Columbus’ discovery of the New World in the late 15th century led to the establishment of colonies by European powers in that area. Eventually, the introduction of sugar in the Mid-17th Century gave rise to what would be known as the Sugar Revolution. A massive influx of slaves from Africa was seen during this period, as sugar required a substantial labour force.
However, with hundreds and thousands of slaves being imported and only a few thousand whites to match them, the use of repressive measures through legal, psychological, cultural and physical means to control the slaves’ movement and to keep them on the plantation was of utmost importance in order to make up for this deficit. The horrors of slavery were so great that, even though they risked severe punishment, some slaves attempted to flee from their plantations. In fact, entire communities were established by runaway slaves in British Guiana and Jamaica.
Moreover, these slaves, known as the Bush Negroes of Surinam and the Maroons of Jamaica, were able to survive despite the efforts of the Europeans to bring them back under their control. These two groups shared many similarities as well as differences, whether it both communities fighting with and making treaties with the Europeans or the fact that they defended their settlements differently. Also, they were differences between the social and political structure of these two settlements.
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To start with, both settlements fought with and made treaties with the Europeans. Also, both of these treaties were broken at some point in time. With the Maroons, two wars took place, the first after which the British Government in Jamaica came to an agreement with them. This treaty gave the Maroons freedom and possession of all the lands lying between Trelawney Town and Cockpit Country. In return, the Maroons’ promised not to attack white planters, help return all runaway slaves and assist the Government against external enemies or internal revolt.
The second war came about in 1795 as the Maroons felt they were being mistreated under the treaty that ended the first war. Eventually, the Maroons surrendered to end the war. The Maroon leaders and Major-General George Walpole established that the Maroons would beg on their knees for the King's forgiveness, return all runaway slaves, and be relocated elsewhere in Jamaica. On the other hand, The Bush Negroes of Surinam made a treaty with the Dutch that granted them reedom and the right to occupy the interior, in exchange for them not stirring up slave revolts or raiding plantations. The Bush Negroes complied for thirty years, but eventually they resumed their raids on the European plantations. Despite their similarities, however, the settlements of the Bush Negroes of Surinam and the Maroons of Jamaica were different in many aspects, especially in terms of how they were defended. The Bush Negroes lived in circular clearings, with their dwellings being in the centre and their crops surrounding them.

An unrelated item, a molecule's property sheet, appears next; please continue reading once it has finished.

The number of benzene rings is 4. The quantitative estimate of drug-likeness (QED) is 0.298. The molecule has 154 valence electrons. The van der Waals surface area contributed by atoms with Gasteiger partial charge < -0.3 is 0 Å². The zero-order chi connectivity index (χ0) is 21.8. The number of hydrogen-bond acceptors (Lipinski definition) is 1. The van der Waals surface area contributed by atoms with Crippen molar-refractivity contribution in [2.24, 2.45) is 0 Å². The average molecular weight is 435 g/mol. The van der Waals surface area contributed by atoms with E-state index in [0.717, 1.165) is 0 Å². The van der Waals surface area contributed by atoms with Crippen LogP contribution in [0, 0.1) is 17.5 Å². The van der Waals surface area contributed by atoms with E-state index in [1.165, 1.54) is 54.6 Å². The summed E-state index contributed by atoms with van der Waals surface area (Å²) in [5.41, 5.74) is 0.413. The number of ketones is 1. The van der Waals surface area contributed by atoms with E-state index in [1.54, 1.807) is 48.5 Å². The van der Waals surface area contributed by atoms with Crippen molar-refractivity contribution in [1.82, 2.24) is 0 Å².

Their settlements were built in such a way that the lowest growing crops were closest to their dwellings and their highest being at the circle’s exterior. This was done for cover as well as food. More permanent settlements were surrounded by a “moat” (a deep, wide ditch surrounding a castle, fort or ton that is usually filled with water). The thick forest of the interior was perhaps the greatest protection that the Bush Negroes had, as it could only be penetrated by the use of rivers which, further into the interior, had rapids.
The Maroon Settlements, like those of the Bush Negroes, were constructed with security foremost. The Maroons lived in the mountains, with the lower levels being more easily accessible and the upper levels more inaccessible. Few, if any British soldiers reached the upper levels of Maroon settlements. However, the Maroons also developed camouflage and ambush techniques in order to defend their settlements. For example, “bushing up” was a commonly used method of camouflage, as it would make them impossible to spot against the trees and plants that surrounded them.
The Maroons would also bathe in a mountain stream, scrubbing their bodies with the leaves of a certain plant that gave them a fresh lemon scent. Then they would lie in wait in the brush that emitted the same odour, which would camouflage their scent. Additionally, there were differences in the political structures of these two settlements, as exemplified by the fact that the Bush Negro settlements were more politically and socially structured than those of the Maroons. The Bush Negroes were organised under leaders in a quasi-military (i. e. aving some resemblance to the military) life, with the lowest ranks performing the jobs that required little or no skill, such as subsistence (i. e. to maintain or support with provisions) and plundering the plantations on a nightly basis. On Maroon settlements, however, political and social structures such as these were non-existent. In conclusion, The Bush Negroes of Surinam and The Maroons of Jamaica were communities that consisted of slaves who, after enduring the horrors of slavery, took the risk of fleeing their plantations and established free communities.
These two groups shared many similarities and differences, whether it was in their battles and treaties with the Europeans or the way in which they protected their settlements The focus of this extract was to show the similarities and differences between two settlements that consisted of slaves from who fled their plantations to escape the horrors of slavery, even though they risked severe punishment while doing so. From their battles and treaties with the Europeans to the way in which they protected their settlements and their political and social structures, these two groups were very similar, and at the same time, different.
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